I missed the mailbox this time. I swung wide, but not quite wide enough... The left front wheel went up over the ditch bank on the far side of the driveway, but I should have gone another 3 feet out. The right rear wheels ended up coming into the shallow part of the ditch before hitting the right side ditch bank... And the storage box is on the right side. The storage box dug into the ditch bank, then the wheels started spinning on that side. You can't hear that from inside the bus like you can in a car.

Mom got out and looked to see what the problem was. She says the storage box was barely touching the ground. I sent her to get the 4x4 (5000 pound vehicle... but all we had to try with), while I sat there trying to think of a better answer. By the time she got the 4x4 pulled up in front of the bus, the bus had sunk into the mud up to the axle, and the box was definitely in the ground.

pictures: main bus stuck in the mud

We used the 4x4 to go down to the neighbor's house, and got them to bring their small tractor (not small, just the smallest one they have), and they pulled me out of the mud. I don't have pictures of that, as I was operating the bus at the time.

After he got me unstuck, we talked for a bit about the situation, and I asked him what he would recommend for us to do to get the driveway widened at the end and shaped properly for decent ingress/egress. He said legally we are supposed to get the state to do it, but that it takes many months to get them to do anything, and costs a lot, and even then, it won't be how you want it. He then offered to do the work for us, as well as install a 21' culvert, and make sure everything would drain properly. So, when the area dries out, he'll be fixing our driveway for us.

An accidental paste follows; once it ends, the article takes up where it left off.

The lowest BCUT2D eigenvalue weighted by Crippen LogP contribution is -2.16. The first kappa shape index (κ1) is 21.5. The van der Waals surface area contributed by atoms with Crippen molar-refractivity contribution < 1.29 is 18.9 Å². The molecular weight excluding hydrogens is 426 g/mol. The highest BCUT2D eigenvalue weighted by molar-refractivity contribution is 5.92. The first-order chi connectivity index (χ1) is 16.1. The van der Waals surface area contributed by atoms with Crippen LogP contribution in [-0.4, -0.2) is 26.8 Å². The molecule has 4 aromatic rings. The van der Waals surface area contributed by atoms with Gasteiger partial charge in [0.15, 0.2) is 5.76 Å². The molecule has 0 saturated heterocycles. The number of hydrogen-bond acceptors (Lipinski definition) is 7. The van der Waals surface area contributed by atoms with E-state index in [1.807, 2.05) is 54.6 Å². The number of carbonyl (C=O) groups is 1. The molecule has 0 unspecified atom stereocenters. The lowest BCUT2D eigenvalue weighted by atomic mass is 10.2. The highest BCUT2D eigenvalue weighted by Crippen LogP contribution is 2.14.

All in all, it has been an interesting day.

I have to say, I definitely liked getting the bus moving again. It's been too long. I definitely need some new tires on the back. I think if the right rear tires weren't pretty much slick, I might not have gotten stuck, as I probably could have kept moving enough. I also learned that hydroplaning isn't a concern in a big bus. I had to hit a large area of flooding faster than I would have liked, and the water just parted (leaving a huge wake) and the bus just drove right on.

Anyway, I'm hoping that in mid april to early may I'll be able to do the roof raise. I can't wait. Then I can fix my clearance lights, and actually be mostly legal on the road.

Anyway, I'll post more if I ever make any progress.
jim

baadpuppy

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Re: baadpuppy's schoolbus conversion... unleashed